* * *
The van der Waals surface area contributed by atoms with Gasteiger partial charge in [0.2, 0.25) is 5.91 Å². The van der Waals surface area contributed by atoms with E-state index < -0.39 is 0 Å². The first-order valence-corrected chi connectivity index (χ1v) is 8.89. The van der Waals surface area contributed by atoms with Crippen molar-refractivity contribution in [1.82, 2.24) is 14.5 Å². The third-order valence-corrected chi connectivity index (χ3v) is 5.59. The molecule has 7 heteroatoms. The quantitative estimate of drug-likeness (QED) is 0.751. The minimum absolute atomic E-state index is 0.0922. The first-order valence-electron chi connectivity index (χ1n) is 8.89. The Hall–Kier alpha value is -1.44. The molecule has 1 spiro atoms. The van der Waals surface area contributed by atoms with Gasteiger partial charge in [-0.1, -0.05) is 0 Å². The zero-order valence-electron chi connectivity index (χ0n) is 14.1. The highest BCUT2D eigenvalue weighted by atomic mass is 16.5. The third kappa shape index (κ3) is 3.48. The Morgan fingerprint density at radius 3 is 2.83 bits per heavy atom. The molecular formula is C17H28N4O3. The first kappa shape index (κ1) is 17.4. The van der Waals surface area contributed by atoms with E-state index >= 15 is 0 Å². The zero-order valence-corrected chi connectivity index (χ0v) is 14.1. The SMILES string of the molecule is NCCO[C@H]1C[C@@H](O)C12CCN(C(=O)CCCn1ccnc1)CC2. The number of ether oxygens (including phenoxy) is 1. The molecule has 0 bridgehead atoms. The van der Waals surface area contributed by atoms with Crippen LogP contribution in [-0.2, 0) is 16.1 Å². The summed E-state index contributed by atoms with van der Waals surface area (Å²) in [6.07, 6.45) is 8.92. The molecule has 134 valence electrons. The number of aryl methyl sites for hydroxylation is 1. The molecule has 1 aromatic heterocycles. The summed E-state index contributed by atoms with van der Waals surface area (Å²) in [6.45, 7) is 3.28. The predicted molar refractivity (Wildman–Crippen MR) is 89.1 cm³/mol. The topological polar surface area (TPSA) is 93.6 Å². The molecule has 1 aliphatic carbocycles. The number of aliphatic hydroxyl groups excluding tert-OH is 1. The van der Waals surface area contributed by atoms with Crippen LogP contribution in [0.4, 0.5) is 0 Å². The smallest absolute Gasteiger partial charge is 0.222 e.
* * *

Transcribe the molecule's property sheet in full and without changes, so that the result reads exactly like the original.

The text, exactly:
The van der Waals surface area contributed by atoms with Gasteiger partial charge in [0.2, 0.25) is 5.91 Å². The van der Waals surface area contributed by atoms with E-state index < -0.39 is 0 Å². The first-order valence-corrected chi connectivity index (χ1v) is 8.89. The van der Waals surface area contributed by atoms with Crippen molar-refractivity contribution in [1.82, 2.24) is 14.5 Å². The third-order valence-corrected chi connectivity index (χ3v) is 5.59. The molecule has 7 heteroatoms. The quantitative estimate of drug-likeness (QED) is 0.751. The minimum absolute atomic E-state index is 0.0922. The first-order valence-electron chi connectivity index (χ1n) is 8.89. The Hall–Kier alpha value is -1.44. The molecule has 1 spiro atoms. The van der Waals surface area contributed by atoms with Gasteiger partial charge in [-0.1, -0.05) is 0 Å². The zero-order valence-electron chi connectivity index (χ0n) is 14.1. The highest BCUT2D eigenvalue weighted by atomic mass is 16.5. The third kappa shape index (κ3) is 3.48. The Morgan fingerprint density at radius 3 is 2.83 bits per heavy atom. The molecular formula is C17H28N4O3. The first kappa shape index (κ1) is 17.4. The van der Waals surface area contributed by atoms with E-state index >= 15 is 0 Å². The zero-order valence-corrected chi connectivity index (χ0v) is 14.1. The SMILES string of the molecule is NCCO[C@H]1C[C@@H](O)C12CCN(C(=O)CCCn1ccnc1)CC2. The number of ether oxygens (including phenoxy) is 1. The molecule has 0 bridgehead atoms. The van der Waals surface area contributed by atoms with Crippen LogP contribution in [-0.2, 0) is 16.1 Å². The summed E-state index contributed by atoms with van der Waals surface area (Å²) in [6.07, 6.45) is 8.92. The molecule has 134 valence electrons. The number of aryl methyl sites for hydroxylation is 1. The molecule has 1 aromatic heterocycles. The summed E-state index contributed by atoms with van der Waals surface area (Å²) in [6.45, 7) is 3.28. The predicted molar refractivity (Wildman–Crippen MR) is 89.1 cm³/mol. The topological polar surface area (TPSA) is 93.6 Å². The molecule has 1 aliphatic carbocycles. The number of aliphatic hydroxyl groups excluding tert-OH is 1. The van der Waals surface area contributed by atoms with Crippen LogP contribution in [0.4, 0.5) is 0 Å². The smallest absolute Gasteiger partial charge is 0.222 e.